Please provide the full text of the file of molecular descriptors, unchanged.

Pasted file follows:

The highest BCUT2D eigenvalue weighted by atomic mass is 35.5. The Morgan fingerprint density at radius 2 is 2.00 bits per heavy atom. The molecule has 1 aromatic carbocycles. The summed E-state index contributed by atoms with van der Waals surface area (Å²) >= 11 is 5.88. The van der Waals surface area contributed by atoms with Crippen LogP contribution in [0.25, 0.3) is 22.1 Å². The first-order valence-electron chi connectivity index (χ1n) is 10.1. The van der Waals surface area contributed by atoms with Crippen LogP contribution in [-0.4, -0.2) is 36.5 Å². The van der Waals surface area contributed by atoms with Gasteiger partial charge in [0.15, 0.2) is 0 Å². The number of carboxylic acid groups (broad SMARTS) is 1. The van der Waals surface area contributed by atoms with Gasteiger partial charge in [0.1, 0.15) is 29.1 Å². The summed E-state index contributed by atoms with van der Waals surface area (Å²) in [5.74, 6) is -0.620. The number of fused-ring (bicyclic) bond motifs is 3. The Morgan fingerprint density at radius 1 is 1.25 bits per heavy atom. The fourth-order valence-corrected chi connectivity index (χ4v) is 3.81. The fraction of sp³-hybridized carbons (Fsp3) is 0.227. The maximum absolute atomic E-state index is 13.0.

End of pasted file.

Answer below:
The highest BCUT2D eigenvalue weighted by atomic mass is 35.5. The Morgan fingerprint density at radius 2 is 2.00 bits per heavy atom. The molecule has 1 aromatic carbocycles. The summed E-state index contributed by atoms with van der Waals surface area (Å²) >= 11 is 5.88. The van der Waals surface area contributed by atoms with Crippen LogP contribution in [0.25, 0.3) is 22.1 Å². The first-order valence-electron chi connectivity index (χ1n) is 10.1. The van der Waals surface area contributed by atoms with Crippen LogP contribution in [-0.4, -0.2) is 36.5 Å². The van der Waals surface area contributed by atoms with Gasteiger partial charge in [0.15, 0.2) is 0 Å². The number of carboxylic acid groups (broad SMARTS) is 1. The van der Waals surface area contributed by atoms with Gasteiger partial charge in [0.1, 0.15) is 29.1 Å². The summed E-state index contributed by atoms with van der Waals surface area (Å²) in [5.74, 6) is -0.620. The number of fused-ring (bicyclic) bond motifs is 3. The Morgan fingerprint density at radius 1 is 1.25 bits per heavy atom. The fourth-order valence-corrected chi connectivity index (χ4v) is 3.81. The fraction of sp³-hybridized carbons (Fsp3) is 0.227. The maximum absolute atomic E-state index is 13.0.